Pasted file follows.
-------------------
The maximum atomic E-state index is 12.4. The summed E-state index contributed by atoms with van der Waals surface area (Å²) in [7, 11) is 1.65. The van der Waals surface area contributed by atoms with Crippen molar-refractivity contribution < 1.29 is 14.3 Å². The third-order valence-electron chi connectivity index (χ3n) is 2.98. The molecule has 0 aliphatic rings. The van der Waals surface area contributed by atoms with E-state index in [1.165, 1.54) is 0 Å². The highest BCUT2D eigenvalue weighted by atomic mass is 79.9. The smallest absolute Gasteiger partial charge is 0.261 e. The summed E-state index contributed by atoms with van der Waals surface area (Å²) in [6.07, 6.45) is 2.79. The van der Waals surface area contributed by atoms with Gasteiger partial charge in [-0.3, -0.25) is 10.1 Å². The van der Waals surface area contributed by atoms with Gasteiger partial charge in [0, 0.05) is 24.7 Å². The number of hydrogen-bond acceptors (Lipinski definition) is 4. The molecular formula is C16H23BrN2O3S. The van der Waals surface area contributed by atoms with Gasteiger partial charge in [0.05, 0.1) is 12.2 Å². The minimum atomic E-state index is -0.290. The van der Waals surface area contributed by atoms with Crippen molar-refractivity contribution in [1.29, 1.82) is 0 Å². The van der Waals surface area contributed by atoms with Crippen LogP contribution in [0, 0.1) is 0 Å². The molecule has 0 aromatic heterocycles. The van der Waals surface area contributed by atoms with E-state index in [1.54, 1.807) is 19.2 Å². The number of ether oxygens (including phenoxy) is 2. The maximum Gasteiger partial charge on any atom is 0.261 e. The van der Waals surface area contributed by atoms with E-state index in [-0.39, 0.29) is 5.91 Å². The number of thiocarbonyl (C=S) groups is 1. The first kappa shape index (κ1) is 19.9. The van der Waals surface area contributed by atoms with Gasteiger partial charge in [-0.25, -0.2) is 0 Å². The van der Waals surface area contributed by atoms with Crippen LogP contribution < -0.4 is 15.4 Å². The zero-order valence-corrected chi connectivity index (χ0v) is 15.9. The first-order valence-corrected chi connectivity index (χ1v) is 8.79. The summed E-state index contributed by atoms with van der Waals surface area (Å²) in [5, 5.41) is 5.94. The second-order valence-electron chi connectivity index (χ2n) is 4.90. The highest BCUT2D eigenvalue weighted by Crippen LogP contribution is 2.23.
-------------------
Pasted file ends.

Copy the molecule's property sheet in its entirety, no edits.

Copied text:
The maximum atomic E-state index is 12.4. The summed E-state index contributed by atoms with van der Waals surface area (Å²) in [7, 11) is 1.65. The van der Waals surface area contributed by atoms with Crippen molar-refractivity contribution < 1.29 is 14.3 Å². The third-order valence-electron chi connectivity index (χ3n) is 2.98. The molecule has 0 aliphatic rings. The van der Waals surface area contributed by atoms with E-state index in [1.165, 1.54) is 0 Å². The highest BCUT2D eigenvalue weighted by atomic mass is 79.9. The smallest absolute Gasteiger partial charge is 0.261 e. The summed E-state index contributed by atoms with van der Waals surface area (Å²) in [6.07, 6.45) is 2.79. The van der Waals surface area contributed by atoms with Gasteiger partial charge in [-0.3, -0.25) is 10.1 Å². The van der Waals surface area contributed by atoms with Gasteiger partial charge in [0, 0.05) is 24.7 Å². The number of hydrogen-bond acceptors (Lipinski definition) is 4. The molecular formula is C16H23BrN2O3S. The van der Waals surface area contributed by atoms with Gasteiger partial charge in [0.05, 0.1) is 12.2 Å². The minimum atomic E-state index is -0.290. The van der Waals surface area contributed by atoms with Crippen molar-refractivity contribution in [1.29, 1.82) is 0 Å². The van der Waals surface area contributed by atoms with Crippen LogP contribution in [0, 0.1) is 0 Å². The molecule has 0 aromatic heterocycles. The van der Waals surface area contributed by atoms with E-state index in [1.54, 1.807) is 19.2 Å². The number of ether oxygens (including phenoxy) is 2. The maximum Gasteiger partial charge on any atom is 0.261 e. The van der Waals surface area contributed by atoms with E-state index in [-0.39, 0.29) is 5.91 Å². The number of thiocarbonyl (C=S) groups is 1. The first kappa shape index (κ1) is 19.9. The van der Waals surface area contributed by atoms with Gasteiger partial charge in [-0.25, -0.2) is 0 Å². The van der Waals surface area contributed by atoms with Crippen LogP contribution < -0.4 is 15.4 Å². The zero-order valence-corrected chi connectivity index (χ0v) is 15.9. The first-order valence-corrected chi connectivity index (χ1v) is 8.79. The summed E-state index contributed by atoms with van der Waals surface area (Å²) in [5, 5.41) is 5.94. The second-order valence-electron chi connectivity index (χ2n) is 4.90. The highest BCUT2D eigenvalue weighted by Crippen LogP contribution is 2.23.